Campaigns & Elections

NYC Council candidates seek to cancel petitioning because of COVID-19

Nearly 100 candidates signed a letter to Gov. Andrew Cuomo.

City Council Member Brad Lander

City Council Member Brad Lander William Alatriste for New York City Council

More than 100 candidates for office in New York City and their allies are releasing an open letter asking Gov. Andrew Cuomo, New York City Mayor Bill de Blasio and other Democratic Party leaders to cancel petitioning requirements to gain ballot access in this year’s elections. 

Typically, potential candidates need to get hundreds or even thousands of registered voters to sign their petitions in order to qualify for the ballot for offices such as mayor or City Council. But the candidates say that activity is too dangerous during the ongoing coronavirus pandemic. 

“Collecting signatures for a successful designating petition creates an unacceptable risk of exposure to COVID-19 for candidates, their staff and volunteers, and political club members through what are essentially hundreds of thousands of mandated, non-socially distanced interactions,” the letter reads. 

The letter was shared exclusively with City & State, and the signers are planning a virtual press conference Thursday morning. The letter was drafted by Erica Vladimer, a county committee member in Manhattan, and Lauren Trapanotto, a state Democratic committee member from Manhattan, and the pair joined forces with Corey Ortega, a City Council candidate in District 7 in Manhattan who has been organizing candidates around the issue. 

Bigger names to sign on include New York City Council Member Brad Lander, who is running for city comptroller, Council Member Jimmy Van Bramer, who is running for Queens borough president, and William Boland Jr., mayor of the upstate city of Corning. None of the current New York City Council members seeking reelection had signed as of Tuesday night. But at least a dozen political clubs and grassroots groups, which often carry petitions for candidates, also signed on, including Manhattan’s Grand Street Democrats.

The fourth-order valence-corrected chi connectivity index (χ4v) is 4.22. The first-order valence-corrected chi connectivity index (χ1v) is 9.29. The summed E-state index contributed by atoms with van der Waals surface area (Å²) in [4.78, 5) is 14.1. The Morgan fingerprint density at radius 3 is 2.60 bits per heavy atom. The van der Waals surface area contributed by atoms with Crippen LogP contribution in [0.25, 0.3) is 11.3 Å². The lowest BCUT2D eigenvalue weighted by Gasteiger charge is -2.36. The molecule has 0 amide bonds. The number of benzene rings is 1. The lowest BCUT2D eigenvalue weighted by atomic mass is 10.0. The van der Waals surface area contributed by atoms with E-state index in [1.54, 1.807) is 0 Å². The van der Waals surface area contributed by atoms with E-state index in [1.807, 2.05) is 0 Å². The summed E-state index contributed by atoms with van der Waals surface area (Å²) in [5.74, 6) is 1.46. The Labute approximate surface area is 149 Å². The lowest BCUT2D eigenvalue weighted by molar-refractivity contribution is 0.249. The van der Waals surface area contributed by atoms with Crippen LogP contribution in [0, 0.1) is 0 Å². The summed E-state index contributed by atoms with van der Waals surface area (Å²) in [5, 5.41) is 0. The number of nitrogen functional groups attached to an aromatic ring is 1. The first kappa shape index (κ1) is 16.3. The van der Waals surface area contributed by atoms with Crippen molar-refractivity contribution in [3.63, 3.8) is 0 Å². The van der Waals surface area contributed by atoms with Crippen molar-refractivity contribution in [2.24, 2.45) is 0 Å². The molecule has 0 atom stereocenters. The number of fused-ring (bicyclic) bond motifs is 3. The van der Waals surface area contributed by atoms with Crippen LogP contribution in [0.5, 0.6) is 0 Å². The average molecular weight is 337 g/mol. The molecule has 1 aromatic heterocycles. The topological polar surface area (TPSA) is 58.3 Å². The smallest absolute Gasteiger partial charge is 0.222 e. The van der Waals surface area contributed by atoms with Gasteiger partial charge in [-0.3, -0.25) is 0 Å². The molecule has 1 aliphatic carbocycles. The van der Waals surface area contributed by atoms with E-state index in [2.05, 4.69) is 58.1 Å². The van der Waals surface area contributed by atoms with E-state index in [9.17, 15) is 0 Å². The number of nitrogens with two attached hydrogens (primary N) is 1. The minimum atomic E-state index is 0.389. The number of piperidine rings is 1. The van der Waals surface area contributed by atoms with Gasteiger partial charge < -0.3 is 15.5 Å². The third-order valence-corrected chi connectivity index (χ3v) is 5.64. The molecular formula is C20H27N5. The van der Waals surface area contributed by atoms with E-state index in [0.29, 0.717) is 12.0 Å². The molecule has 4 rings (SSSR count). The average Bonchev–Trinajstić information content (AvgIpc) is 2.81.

While New York City’s 2021 municipal elections are getting the most attention, there are local elections across the state this year, including for mayor of Buffalo and Rochester and for district attorney in Suffolk County. Petitioning requirements for all these seats are set by state law.

Cuomo has favored reducing signature requirements in order to limit physical interactions during the pandemic, rather than cancelling petitioning altogether. He passed an executive order requiring candidates to get just 30% of the typical number of signatures for last year’s primary elections, and has already reduced signature requirements for a few upcoming special elections this year. The governor’s office did not immediately respond to a request for comment. 

State legislators seem to be following the governor’s lead. The state Senate passed a bill Tuesday that would require candidates to gather 30% of the usual number of signatures. A companion bill was passed by the Assembly on Tuesday. 

But that’s not enough for those who signed the letter – who altogether make up about one-quarter of the 350 candidates who have filed to run for New York City Council this year. They’re asking that any candidate who files a one-page cover sheet with the appropriate information make the ballot. 

But they may be open to other, innovative solutions. Vladimer pointed out that nearby states, including New Jersey and Rhode Island, have moved petitioning online. New York’s leaders “have had a year to prepare for petitioning this year, and nothing has been done or implemented,” she said. “Anything else beyond cancelling petitions is too little, too late.

Corrections: More than 100 candidates signed the letter. The companion bill passed the Assembly on Tuesday. 

Read the letter here:

On the Urgent Need to Cancel Ballot Petitioning in NYS - Jan 27, 2021 by City & State NY on Scribd